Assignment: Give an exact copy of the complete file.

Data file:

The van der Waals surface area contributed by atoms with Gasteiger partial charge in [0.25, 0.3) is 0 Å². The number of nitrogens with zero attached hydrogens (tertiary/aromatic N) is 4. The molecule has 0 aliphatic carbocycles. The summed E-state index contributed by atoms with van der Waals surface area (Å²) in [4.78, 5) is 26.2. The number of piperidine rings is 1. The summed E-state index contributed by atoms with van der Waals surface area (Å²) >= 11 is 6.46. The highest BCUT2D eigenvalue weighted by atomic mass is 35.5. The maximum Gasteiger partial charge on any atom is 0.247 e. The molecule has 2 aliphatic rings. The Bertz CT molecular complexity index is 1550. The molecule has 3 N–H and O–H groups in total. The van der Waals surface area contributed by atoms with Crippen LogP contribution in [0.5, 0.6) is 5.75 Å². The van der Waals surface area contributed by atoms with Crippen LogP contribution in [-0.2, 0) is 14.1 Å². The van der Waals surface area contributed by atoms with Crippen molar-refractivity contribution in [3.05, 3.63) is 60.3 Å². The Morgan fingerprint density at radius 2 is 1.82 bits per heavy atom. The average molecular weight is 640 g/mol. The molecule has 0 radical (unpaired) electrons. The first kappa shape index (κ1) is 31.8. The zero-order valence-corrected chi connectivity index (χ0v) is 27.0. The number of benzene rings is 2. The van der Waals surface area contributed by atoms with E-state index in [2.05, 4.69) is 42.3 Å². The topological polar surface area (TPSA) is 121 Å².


The van der Waals surface area contributed by atoms with Gasteiger partial charge in [0.25, 0.3) is 0 Å². The number of nitrogens with zero attached hydrogens (tertiary/aromatic N) is 4. The molecule has 0 aliphatic carbocycles. The summed E-state index contributed by atoms with van der Waals surface area (Å²) in [4.78, 5) is 26.2. The number of piperidine rings is 1. The summed E-state index contributed by atoms with van der Waals surface area (Å²) >= 11 is 6.46. The highest BCUT2D eigenvalue weighted by atomic mass is 35.5. The maximum Gasteiger partial charge on any atom is 0.247 e. The molecule has 2 aliphatic rings. The Bertz CT molecular complexity index is 1550. The molecule has 3 N–H and O–H groups in total. The van der Waals surface area contributed by atoms with Crippen LogP contribution in [0.5, 0.6) is 5.75 Å². The van der Waals surface area contributed by atoms with Crippen LogP contribution in [-0.2, 0) is 14.1 Å². The van der Waals surface area contributed by atoms with Crippen molar-refractivity contribution in [3.05, 3.63) is 60.3 Å². The Morgan fingerprint density at radius 2 is 1.82 bits per heavy atom. The average molecular weight is 640 g/mol. The molecule has 0 radical (unpaired) electrons. The first kappa shape index (κ1) is 31.8. The zero-order valence-corrected chi connectivity index (χ0v) is 27.0. The number of benzene rings is 2. The van der Waals surface area contributed by atoms with E-state index in [2.05, 4.69) is 42.3 Å². The topological polar surface area (TPSA) is 121 Å².